The novelty of the Exodus

As mentioned in the first post about Passover, one of the main rituals of the first night of this holiday is reading the ‘Haggadah.’ {הגדה}

The ‘Haggadah’ was composed in the first century (AD) and absorbed a couple of additions over the years, mainly during medieval times. The main theme of this book is the story of the Exodus of the children of Israel from Egypt.

‘Haggadah’ means in Hebrew simply ‘telling’ and it comes from the biblical command: “You shall TELL your son on that day, ‘It is because of what the LORD did for me when I came out of Egypt.’” (Exodus 13:8).

The Hebrew language has several different verb forms for the concept of ‘telling.’ The specific form used in our case ‘le-Hagid’ {להגיד} (‘to tell’) appears in the Hebrew Bible almost always when there is a novelty – meaning when the story in the Bible suggests a new ‘discovery’ or a new ‘revelation.’ For example ,in the case of Adam and Eve, when they first became aware of their nakedness and hid themselves from God:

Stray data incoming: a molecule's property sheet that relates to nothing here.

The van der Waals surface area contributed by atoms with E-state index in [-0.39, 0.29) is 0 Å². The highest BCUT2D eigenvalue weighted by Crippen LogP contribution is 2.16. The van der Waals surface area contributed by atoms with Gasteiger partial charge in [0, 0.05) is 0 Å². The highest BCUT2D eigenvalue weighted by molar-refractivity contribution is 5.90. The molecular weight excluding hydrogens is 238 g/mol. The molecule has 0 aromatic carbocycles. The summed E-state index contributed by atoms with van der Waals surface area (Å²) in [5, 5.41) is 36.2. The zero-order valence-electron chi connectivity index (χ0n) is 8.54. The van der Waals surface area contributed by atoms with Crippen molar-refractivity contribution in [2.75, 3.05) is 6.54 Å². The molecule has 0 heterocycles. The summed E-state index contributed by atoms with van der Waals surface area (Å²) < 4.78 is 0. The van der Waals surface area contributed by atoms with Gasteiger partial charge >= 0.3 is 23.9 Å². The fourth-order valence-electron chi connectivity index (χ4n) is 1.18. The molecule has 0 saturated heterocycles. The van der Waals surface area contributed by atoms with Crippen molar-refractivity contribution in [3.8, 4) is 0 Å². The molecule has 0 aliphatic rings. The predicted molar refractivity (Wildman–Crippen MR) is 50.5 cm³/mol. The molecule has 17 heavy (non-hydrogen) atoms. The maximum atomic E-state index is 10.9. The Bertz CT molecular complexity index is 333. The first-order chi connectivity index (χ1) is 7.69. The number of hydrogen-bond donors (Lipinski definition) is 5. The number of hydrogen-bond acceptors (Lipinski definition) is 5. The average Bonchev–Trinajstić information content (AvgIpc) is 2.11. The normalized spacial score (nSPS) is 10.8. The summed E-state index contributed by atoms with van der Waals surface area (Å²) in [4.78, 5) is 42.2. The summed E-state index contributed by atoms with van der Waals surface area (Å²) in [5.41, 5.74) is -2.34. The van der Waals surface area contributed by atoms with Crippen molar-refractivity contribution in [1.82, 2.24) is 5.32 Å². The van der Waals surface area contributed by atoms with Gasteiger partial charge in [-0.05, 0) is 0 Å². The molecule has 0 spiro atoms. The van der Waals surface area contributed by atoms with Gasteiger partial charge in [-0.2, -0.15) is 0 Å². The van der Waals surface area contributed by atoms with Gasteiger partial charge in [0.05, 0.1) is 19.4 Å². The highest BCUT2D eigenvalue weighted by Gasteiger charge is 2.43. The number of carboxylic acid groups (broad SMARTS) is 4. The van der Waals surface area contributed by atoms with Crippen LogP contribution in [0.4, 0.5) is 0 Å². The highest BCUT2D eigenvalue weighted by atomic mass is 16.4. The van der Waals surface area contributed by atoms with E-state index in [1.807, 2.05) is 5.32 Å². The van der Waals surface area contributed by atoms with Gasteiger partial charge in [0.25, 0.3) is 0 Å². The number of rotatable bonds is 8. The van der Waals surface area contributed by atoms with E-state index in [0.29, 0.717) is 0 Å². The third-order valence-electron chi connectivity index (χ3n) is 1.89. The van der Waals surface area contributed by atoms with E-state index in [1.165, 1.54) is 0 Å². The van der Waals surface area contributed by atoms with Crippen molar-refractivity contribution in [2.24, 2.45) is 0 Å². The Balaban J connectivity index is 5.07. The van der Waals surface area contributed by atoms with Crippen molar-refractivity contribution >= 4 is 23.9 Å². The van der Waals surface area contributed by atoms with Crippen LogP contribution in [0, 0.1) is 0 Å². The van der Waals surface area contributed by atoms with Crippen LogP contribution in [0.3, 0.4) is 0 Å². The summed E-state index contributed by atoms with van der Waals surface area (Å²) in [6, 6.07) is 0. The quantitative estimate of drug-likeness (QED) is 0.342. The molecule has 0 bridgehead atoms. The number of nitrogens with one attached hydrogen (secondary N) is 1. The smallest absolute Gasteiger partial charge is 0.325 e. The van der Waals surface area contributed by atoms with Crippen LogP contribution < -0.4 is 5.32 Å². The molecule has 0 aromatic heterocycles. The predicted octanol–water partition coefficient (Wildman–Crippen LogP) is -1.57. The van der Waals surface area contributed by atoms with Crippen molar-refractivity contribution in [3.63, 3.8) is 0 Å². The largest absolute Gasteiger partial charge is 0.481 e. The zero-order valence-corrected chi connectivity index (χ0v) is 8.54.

“He said, “Who TOLD you that you were naked? Have you eaten of the tree of which I commanded you not to eat?” (Genesis 3:11)

Or in the case of the well-known prophecy of Isaiah:

“Behold, the former things have come to pass, and new things I now declare; before they spring forth I TELL you of them.” (Isaiah 42:9).

In the ‘Haggadah’ case, the novelty lies in the old Jewish saying:

“In every generation, one must see himself as if he has gone out of Egypt.”

In other words, every year at Passover when reading the ‘Haggadah’ we are not just simply talking about the past, but rather about the present deliverance of God.